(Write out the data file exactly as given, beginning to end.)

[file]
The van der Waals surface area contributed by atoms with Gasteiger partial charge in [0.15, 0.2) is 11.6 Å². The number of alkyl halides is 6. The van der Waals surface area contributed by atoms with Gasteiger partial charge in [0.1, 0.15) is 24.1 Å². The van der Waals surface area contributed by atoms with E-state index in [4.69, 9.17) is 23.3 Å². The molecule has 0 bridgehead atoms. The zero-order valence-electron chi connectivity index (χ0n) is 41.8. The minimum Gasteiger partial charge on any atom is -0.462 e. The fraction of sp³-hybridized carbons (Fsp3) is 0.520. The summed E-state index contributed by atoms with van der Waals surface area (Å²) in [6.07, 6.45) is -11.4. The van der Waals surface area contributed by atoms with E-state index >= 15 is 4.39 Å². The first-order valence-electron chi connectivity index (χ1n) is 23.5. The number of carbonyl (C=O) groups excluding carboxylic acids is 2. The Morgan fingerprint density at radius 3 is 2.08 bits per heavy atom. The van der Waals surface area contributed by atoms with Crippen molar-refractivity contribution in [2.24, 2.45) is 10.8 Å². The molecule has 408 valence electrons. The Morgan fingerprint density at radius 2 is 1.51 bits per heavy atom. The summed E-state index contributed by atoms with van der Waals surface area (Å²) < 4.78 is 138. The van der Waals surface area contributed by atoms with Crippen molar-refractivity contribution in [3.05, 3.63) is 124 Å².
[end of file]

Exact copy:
The van der Waals surface area contributed by atoms with Gasteiger partial charge in [0.15, 0.2) is 11.6 Å². The number of alkyl halides is 6. The van der Waals surface area contributed by atoms with Gasteiger partial charge in [0.1, 0.15) is 24.1 Å². The van der Waals surface area contributed by atoms with E-state index in [4.69, 9.17) is 23.3 Å². The molecule has 0 bridgehead atoms. The zero-order valence-electron chi connectivity index (χ0n) is 41.8. The minimum Gasteiger partial charge on any atom is -0.462 e. The fraction of sp³-hybridized carbons (Fsp3) is 0.520. The summed E-state index contributed by atoms with van der Waals surface area (Å²) in [6.07, 6.45) is -11.4. The van der Waals surface area contributed by atoms with E-state index >= 15 is 4.39 Å². The first-order valence-electron chi connectivity index (χ1n) is 23.5. The number of carbonyl (C=O) groups excluding carboxylic acids is 2. The Morgan fingerprint density at radius 3 is 2.08 bits per heavy atom. The van der Waals surface area contributed by atoms with Crippen molar-refractivity contribution in [2.24, 2.45) is 10.8 Å². The molecule has 408 valence electrons. The Morgan fingerprint density at radius 2 is 1.51 bits per heavy atom. The summed E-state index contributed by atoms with van der Waals surface area (Å²) < 4.78 is 138. The van der Waals surface area contributed by atoms with Crippen molar-refractivity contribution in [3.05, 3.63) is 124 Å².